Thursday, June 2, 2011

Catch 22

Last night, I watched a program on National Geographic where a group of Marine Biologists were studying sharks, catching, measuring and weighing them, taking blood and sperm count samples and then tagging them before releasing them back into the ocean. They followed the sharks they tagged to find out their feeding and breeding grounds in order to later protect those areas from poachers.

I am totally supportive of that… but I find myself worried about the shark and his chances of survival after being caught, probed and all. Several questions popped into my head… Will tagging the shark decrease his chances of mating? (Since there would be a weird looking abnormal device hanging from his dorsal fin). If the shark was somehow injured, how would that affect him feeding? If the shark was exhausted after the whole ordeal of being caught and poked, would that put him in danger of being attacked by other sharks? I found myself worrying about the shark…

In the episode I was watching, and after all the above questions swam in my head, I saw, and to my horror, that while the Scientists were capturing the massive male shark, it bit the big red buoy and it got stuck in its mouth. When the men dragged the shark onto a platform to have it measured and all, they needed to immediately flush water through its gills to keep it breathing and alive.

They had a tough time taking the buoy out and in the end they discovered that the balloon’s large hook was stuck on the roof of the poor thing’s mouth… They tried getting to it from the gills but they were unsuccessful. Their last resort was to cut the chain that was connected to the hook and releasing the shark back into the water after 11.5 minutes of being out. They later said that the hook would disintegrate after two or three weeks in salt water.

After they had taken blood and sperm samples they discovered that the shark was ready to mate and was probably on his way to his mating grounds.

I know that they were trying to help protect the sharks in the long run but they had not made studies to check what happened to these sharks after they were released back… I mean, this shark would not be able to eat properly for two to three weeks because of this hook… he might lose weight and this might cut his chances of mating… He was totally exhausted because of the ordeal of staying out of the water for 11.5 minutes…. Would he have the energy to defend himself or mate? Would he be shunned and refused to be mated with because of the tracking device on his fin?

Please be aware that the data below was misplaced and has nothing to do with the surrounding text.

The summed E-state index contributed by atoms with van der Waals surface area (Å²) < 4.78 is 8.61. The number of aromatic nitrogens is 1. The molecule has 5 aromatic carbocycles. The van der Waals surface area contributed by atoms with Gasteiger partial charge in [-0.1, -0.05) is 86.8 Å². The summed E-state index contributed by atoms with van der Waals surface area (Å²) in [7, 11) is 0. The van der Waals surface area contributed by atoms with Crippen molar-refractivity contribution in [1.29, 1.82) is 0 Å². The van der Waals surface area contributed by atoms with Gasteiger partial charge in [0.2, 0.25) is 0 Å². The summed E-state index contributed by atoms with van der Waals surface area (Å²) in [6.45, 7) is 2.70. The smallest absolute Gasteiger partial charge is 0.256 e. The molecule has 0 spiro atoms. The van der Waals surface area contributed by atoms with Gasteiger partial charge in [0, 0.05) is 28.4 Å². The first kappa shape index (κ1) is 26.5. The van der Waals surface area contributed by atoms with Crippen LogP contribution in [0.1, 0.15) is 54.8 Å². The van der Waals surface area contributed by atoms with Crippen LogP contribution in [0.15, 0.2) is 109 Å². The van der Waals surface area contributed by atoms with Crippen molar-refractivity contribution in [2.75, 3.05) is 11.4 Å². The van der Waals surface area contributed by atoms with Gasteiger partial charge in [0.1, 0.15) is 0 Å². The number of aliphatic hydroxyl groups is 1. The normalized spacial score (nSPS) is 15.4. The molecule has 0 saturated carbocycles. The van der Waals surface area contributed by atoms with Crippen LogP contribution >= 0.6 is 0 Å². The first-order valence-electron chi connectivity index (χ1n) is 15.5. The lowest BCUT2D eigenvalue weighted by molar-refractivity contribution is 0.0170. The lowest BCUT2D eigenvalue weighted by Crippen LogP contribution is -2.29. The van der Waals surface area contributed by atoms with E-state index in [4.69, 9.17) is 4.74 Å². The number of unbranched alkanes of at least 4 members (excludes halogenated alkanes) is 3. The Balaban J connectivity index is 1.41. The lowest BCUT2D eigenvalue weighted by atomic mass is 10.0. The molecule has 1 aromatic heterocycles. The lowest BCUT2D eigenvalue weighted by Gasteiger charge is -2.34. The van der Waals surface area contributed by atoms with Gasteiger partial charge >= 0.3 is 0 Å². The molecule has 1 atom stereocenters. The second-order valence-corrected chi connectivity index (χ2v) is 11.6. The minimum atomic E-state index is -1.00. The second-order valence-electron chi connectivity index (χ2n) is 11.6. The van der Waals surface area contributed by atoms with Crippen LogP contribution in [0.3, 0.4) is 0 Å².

I am all for saving animal species from extinction... protecting them from being poached and killed for a few body parts and then left behind to rot or be eaten by other animals. I am all for studying them in their natural habitat to discover the different ways of guarding them and saving their environment.  


I find myself confused … what about this particular shark then? Maybe the chances of this shark surviving, due to what it went through, are slim. So in order to save others, he had to sacrifice himself? I hope that he and all the others are ok and living happily. Many of the sharks that were being tagged were healthy ones and would be able to reproduce. Let us hope that these sharks would be taken off the list of endangered species due to the efforts of these marine Scientists.

If we never had poachers and people who destroyed our Earth, we would not need to catch those beautiful creatures to study them.


Birdie said...

It is a tough one isn't it? I live where there are lots of black bears and I have had the same concerns. I watched a program where a mother black bear was sedated while in her den with her babies. She was taken out, tagged and weighed and blood samples were taken. The cubs were also weighed and examined. What surprised me was how much the scientists cared for her and her babies. They took great care and when they put her back they made sure each cub was near a nipple for nursing. They also remade her den.
I think in the end it is a good idea. I think the people that study the creatures love them very much and want what is best for them. With so many crazy things going on our environment we need to take aggressive actions. We can't just sit back and let nature be destroyed by man. This one shark may save thousands.
I guess it is like anything that is experimental. At first is seems wrong but the end results can have great benefit.

Tabouleh said...

I agree Barbara... I know it is for the good of the species, and I know that the scientist deeply love those animals they are trying to protect... I just could not stop feeling sorry and hurt for that poor shark...
That story of the bear you shared is heart warming... loved it... especially the part where you said they placed the cubs close to their mama's nipples to feed... adorable. Thanks so much for sharing...

Ron Joe 'Geezer' said...

I love to watch animal shows on TV. I think I watched the same one you did. I thought your observations were very interesting especially how in order to save others, he had to sacrifice himself? Kinda reminded me of what Jesus did for us :-)

paula devi said...

This is all so confusing. Nature and humanity. How does a hook, asuming it is some kind of metal, disintegrate? How does that shark feel while it desintegrates. I am totally in agreement with you Lana about all this research, however necessary and well meant. And Birdie's bear story. So touching. These poor animals must be so terrified when they are being tagged and having blood drawn. All your points are so well made. This is the one area where Man is not ruled by Nature. Both the poaching and the saving. I think I haven't been very coherent - I'm really upset by all the damage we do. maybe the Creator should have stopped the day before He created Man.